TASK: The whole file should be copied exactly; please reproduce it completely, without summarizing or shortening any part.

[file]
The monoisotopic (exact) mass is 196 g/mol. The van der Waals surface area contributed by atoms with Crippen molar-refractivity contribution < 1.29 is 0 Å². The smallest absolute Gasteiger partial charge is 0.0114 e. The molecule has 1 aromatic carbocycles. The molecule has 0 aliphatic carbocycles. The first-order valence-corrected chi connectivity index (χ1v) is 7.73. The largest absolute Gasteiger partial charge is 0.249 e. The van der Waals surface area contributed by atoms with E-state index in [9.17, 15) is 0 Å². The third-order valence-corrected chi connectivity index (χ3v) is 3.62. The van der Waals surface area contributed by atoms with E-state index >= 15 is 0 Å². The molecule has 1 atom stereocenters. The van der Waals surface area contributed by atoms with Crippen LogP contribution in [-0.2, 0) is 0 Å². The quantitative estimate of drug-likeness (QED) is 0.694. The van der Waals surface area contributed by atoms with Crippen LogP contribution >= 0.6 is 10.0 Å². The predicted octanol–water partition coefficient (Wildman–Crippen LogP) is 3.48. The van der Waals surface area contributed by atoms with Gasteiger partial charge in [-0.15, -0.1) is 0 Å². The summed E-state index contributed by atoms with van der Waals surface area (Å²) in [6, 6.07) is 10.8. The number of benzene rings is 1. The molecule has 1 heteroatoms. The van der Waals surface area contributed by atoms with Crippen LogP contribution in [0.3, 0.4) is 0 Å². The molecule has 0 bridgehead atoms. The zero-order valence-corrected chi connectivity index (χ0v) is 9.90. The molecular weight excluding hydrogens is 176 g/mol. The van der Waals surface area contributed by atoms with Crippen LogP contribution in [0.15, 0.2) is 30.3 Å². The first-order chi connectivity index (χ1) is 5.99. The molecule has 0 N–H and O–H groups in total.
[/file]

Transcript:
The monoisotopic (exact) mass is 196 g/mol. The van der Waals surface area contributed by atoms with Crippen molar-refractivity contribution < 1.29 is 0 Å². The smallest absolute Gasteiger partial charge is 0.0114 e. The molecule has 1 aromatic carbocycles. The molecule has 0 aliphatic carbocycles. The first-order valence-corrected chi connectivity index (χ1v) is 7.73. The largest absolute Gasteiger partial charge is 0.249 e. The van der Waals surface area contributed by atoms with E-state index in [9.17, 15) is 0 Å². The third-order valence-corrected chi connectivity index (χ3v) is 3.62. The van der Waals surface area contributed by atoms with E-state index >= 15 is 0 Å². The molecule has 1 atom stereocenters. The van der Waals surface area contributed by atoms with Crippen LogP contribution in [-0.2, 0) is 0 Å². The quantitative estimate of drug-likeness (QED) is 0.694. The van der Waals surface area contributed by atoms with Crippen LogP contribution >= 0.6 is 10.0 Å². The predicted octanol–water partition coefficient (Wildman–Crippen LogP) is 3.48. The van der Waals surface area contributed by atoms with Gasteiger partial charge in [-0.15, -0.1) is 0 Å². The summed E-state index contributed by atoms with van der Waals surface area (Å²) in [6, 6.07) is 10.8. The number of benzene rings is 1. The molecule has 1 heteroatoms. The van der Waals surface area contributed by atoms with Crippen LogP contribution in [0.3, 0.4) is 0 Å². The molecule has 0 bridgehead atoms. The zero-order valence-corrected chi connectivity index (χ0v) is 9.90. The molecular weight excluding hydrogens is 176 g/mol. The van der Waals surface area contributed by atoms with Crippen LogP contribution in [0.15, 0.2) is 30.3 Å². The first-order chi connectivity index (χ1) is 5.99. The molecule has 0 N–H and O–H groups in total.